Identification of grapevine clones via high-throughput amplicon sequencing: a proof-of-concept study.
Urra C., Sanhueza D., Pavez C., Tapia P., Núñez-Lillo G., Minio A., Miossec M., Blanco-Herrera F., Gainza F., Castro A., Cantu D., Meneses C.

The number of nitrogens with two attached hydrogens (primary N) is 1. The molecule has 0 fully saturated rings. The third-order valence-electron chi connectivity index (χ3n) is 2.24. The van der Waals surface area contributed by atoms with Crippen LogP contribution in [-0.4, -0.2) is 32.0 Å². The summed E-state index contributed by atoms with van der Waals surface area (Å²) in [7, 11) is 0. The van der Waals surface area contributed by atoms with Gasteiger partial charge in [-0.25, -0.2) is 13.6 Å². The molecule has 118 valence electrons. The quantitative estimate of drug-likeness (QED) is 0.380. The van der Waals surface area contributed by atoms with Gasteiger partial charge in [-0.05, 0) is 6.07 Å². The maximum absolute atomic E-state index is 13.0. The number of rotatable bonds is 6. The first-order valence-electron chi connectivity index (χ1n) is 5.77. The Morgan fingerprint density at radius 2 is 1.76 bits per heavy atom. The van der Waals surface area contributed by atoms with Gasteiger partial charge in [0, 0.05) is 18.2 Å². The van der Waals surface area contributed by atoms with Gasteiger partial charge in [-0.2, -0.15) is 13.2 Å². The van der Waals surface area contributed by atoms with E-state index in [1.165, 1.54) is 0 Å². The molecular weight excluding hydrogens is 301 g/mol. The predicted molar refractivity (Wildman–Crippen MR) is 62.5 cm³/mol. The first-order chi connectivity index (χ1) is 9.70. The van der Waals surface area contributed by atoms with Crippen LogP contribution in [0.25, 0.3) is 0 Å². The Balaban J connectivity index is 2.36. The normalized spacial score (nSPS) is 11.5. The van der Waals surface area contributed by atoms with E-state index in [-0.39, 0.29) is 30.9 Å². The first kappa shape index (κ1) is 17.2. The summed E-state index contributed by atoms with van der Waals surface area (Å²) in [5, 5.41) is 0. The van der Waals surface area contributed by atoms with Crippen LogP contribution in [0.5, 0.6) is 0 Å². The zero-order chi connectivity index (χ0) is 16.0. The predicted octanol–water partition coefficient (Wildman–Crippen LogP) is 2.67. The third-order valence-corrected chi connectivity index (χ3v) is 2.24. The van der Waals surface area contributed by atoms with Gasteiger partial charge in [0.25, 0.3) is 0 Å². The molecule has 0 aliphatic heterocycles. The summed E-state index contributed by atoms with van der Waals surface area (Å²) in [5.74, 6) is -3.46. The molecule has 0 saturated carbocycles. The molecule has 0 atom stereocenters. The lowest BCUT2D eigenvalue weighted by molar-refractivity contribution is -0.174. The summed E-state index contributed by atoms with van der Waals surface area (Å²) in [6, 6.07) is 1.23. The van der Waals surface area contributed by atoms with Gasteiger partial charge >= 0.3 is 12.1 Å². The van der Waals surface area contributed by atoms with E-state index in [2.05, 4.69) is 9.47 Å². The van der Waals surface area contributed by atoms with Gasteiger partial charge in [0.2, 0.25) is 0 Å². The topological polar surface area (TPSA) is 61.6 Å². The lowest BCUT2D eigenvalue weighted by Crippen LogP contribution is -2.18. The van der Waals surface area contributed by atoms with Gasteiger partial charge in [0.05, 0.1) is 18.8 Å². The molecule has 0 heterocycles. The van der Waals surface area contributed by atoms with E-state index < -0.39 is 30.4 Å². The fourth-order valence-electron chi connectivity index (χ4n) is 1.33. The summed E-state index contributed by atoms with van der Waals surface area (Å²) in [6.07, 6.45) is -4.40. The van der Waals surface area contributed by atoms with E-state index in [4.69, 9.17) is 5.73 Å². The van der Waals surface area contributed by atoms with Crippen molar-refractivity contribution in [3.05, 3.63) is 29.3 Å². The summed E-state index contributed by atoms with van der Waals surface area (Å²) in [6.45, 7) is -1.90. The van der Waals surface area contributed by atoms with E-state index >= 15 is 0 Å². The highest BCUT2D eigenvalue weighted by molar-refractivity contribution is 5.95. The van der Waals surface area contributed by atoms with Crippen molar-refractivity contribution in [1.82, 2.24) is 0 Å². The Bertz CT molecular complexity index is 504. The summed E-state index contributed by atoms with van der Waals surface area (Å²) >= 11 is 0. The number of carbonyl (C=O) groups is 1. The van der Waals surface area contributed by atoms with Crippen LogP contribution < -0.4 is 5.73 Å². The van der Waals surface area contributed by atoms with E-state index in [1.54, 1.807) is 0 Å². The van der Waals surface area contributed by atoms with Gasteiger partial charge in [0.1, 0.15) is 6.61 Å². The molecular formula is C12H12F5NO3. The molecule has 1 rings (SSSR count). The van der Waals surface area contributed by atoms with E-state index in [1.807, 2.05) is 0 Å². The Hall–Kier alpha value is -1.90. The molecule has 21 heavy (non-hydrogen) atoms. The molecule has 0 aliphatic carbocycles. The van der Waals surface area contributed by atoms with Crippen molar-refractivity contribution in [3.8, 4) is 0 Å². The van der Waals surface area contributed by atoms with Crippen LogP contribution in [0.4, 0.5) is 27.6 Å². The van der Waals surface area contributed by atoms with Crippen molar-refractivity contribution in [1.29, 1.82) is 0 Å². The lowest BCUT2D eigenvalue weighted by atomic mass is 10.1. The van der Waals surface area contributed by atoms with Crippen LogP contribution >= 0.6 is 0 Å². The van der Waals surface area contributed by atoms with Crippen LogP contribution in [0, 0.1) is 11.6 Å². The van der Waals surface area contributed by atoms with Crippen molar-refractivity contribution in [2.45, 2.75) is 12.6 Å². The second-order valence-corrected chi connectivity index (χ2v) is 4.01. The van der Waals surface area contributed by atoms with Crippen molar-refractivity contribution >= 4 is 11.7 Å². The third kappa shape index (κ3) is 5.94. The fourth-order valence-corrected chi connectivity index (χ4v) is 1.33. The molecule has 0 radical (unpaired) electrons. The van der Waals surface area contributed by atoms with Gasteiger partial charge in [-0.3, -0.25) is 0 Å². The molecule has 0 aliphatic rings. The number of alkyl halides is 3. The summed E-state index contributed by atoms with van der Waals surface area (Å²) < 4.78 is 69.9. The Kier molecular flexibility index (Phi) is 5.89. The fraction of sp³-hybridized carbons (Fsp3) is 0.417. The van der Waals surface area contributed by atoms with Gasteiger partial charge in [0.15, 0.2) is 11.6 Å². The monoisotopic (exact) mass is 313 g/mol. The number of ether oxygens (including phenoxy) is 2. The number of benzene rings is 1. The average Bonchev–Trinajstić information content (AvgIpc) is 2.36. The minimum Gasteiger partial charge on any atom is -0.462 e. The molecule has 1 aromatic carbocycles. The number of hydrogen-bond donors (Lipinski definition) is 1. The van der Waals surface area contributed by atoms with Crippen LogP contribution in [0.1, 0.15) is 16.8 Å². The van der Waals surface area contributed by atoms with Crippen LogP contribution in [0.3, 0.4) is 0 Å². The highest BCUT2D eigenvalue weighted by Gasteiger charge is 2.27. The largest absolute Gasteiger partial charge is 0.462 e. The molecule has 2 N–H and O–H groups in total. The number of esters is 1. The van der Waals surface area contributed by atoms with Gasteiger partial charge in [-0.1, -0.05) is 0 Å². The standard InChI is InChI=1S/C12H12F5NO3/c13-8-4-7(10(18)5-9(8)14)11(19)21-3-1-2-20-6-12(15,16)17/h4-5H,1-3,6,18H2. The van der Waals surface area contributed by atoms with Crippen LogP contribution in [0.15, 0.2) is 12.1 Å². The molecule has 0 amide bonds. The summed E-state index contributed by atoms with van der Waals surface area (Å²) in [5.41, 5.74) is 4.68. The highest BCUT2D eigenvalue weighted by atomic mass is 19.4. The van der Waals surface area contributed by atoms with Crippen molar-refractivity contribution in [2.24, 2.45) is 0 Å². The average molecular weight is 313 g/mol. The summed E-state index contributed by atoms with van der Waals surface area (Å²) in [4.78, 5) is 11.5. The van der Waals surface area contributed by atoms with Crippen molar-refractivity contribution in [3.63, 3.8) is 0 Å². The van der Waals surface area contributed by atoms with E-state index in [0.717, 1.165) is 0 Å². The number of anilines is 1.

Wine cultivars are available to growers in multiple clonal selections with agronomic and enological differences. Phenotypic differences between clones originated from somatic mutations that accrued over thousands of asexual propagation cycles. Genetic diversity between grape cultivars remains unexplored, and tools to discriminate unequivocally clones have been lacking. This study aimed to uncover genetic variations among a group of clonal selections of four important Vitis vinifera cultivars: Cabernet sauvignon, Sauvignon blanc, Chardonnay, and Merlot and use this information to develop genetic markers to discriminate the clones of these cultivars. We sequenced with short-read sequencing technology the genomes of 18 clones, including biological replicates for a total of 46 genomes. Sequences were aligned to their respective cultivar's reference genome for variant calling. We used reference genomes of Cabernet sauvignon, Chardonnay, and Merlot, and developed a de novo genome assembly of Sauvignon blanc using long-read sequencing. On average, 4 million variants were detected for each clone, with 74.2% being single nucleotide variants and 25.8% being small insertions or deletions (InDel). The frequency of these variants was consistent across all clones. From these variants, we validated 46 clonal markers using high-throughput amplicon sequencing for 77.7% of the evaluated clones, most of them small InDel. These results represent an advance in grapevine genotyping strategies and will benefit the viticulture industry for the characterization and identification of the plant material.